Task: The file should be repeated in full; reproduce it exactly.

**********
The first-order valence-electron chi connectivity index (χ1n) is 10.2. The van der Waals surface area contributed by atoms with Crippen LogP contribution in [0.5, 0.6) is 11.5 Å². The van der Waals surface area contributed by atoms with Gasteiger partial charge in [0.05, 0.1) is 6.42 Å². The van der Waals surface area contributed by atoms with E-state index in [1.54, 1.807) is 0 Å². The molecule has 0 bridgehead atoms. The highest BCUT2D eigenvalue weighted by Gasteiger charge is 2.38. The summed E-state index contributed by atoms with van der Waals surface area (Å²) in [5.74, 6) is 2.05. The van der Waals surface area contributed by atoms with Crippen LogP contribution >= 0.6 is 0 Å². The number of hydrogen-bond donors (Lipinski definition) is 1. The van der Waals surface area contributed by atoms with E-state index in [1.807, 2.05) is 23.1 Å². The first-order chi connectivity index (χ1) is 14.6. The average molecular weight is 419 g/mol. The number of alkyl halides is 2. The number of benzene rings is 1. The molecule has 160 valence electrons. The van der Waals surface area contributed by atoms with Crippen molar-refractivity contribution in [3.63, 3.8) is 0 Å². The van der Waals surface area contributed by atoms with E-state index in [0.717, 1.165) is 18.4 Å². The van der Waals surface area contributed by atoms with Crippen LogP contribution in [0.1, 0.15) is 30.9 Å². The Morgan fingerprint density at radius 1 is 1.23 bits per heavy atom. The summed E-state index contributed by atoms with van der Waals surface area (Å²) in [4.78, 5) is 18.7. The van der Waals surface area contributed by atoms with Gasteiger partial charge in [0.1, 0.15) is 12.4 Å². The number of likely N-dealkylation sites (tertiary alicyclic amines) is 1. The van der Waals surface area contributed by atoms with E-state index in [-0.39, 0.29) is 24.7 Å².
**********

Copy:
The first-order valence-electron chi connectivity index (χ1n) is 10.2. The van der Waals surface area contributed by atoms with Crippen LogP contribution in [0.5, 0.6) is 11.5 Å². The van der Waals surface area contributed by atoms with Gasteiger partial charge in [0.05, 0.1) is 6.42 Å². The van der Waals surface area contributed by atoms with E-state index in [1.54, 1.807) is 0 Å². The molecule has 0 bridgehead atoms. The highest BCUT2D eigenvalue weighted by Gasteiger charge is 2.38. The summed E-state index contributed by atoms with van der Waals surface area (Å²) in [5.74, 6) is 2.05. The van der Waals surface area contributed by atoms with Crippen LogP contribution >= 0.6 is 0 Å². The number of hydrogen-bond donors (Lipinski definition) is 1. The van der Waals surface area contributed by atoms with E-state index in [1.807, 2.05) is 23.1 Å². The first-order chi connectivity index (χ1) is 14.6. The average molecular weight is 419 g/mol. The number of alkyl halides is 2. The number of benzene rings is 1. The molecule has 160 valence electrons. The van der Waals surface area contributed by atoms with Crippen molar-refractivity contribution in [3.63, 3.8) is 0 Å². The van der Waals surface area contributed by atoms with E-state index in [0.717, 1.165) is 18.4 Å². The van der Waals surface area contributed by atoms with Crippen LogP contribution in [0.1, 0.15) is 30.9 Å². The Morgan fingerprint density at radius 1 is 1.23 bits per heavy atom. The summed E-state index contributed by atoms with van der Waals surface area (Å²) in [4.78, 5) is 18.7. The van der Waals surface area contributed by atoms with Gasteiger partial charge in [0.1, 0.15) is 12.4 Å². The number of likely N-dealkylation sites (tertiary alicyclic amines) is 1. The van der Waals surface area contributed by atoms with E-state index in [-0.39, 0.29) is 24.7 Å².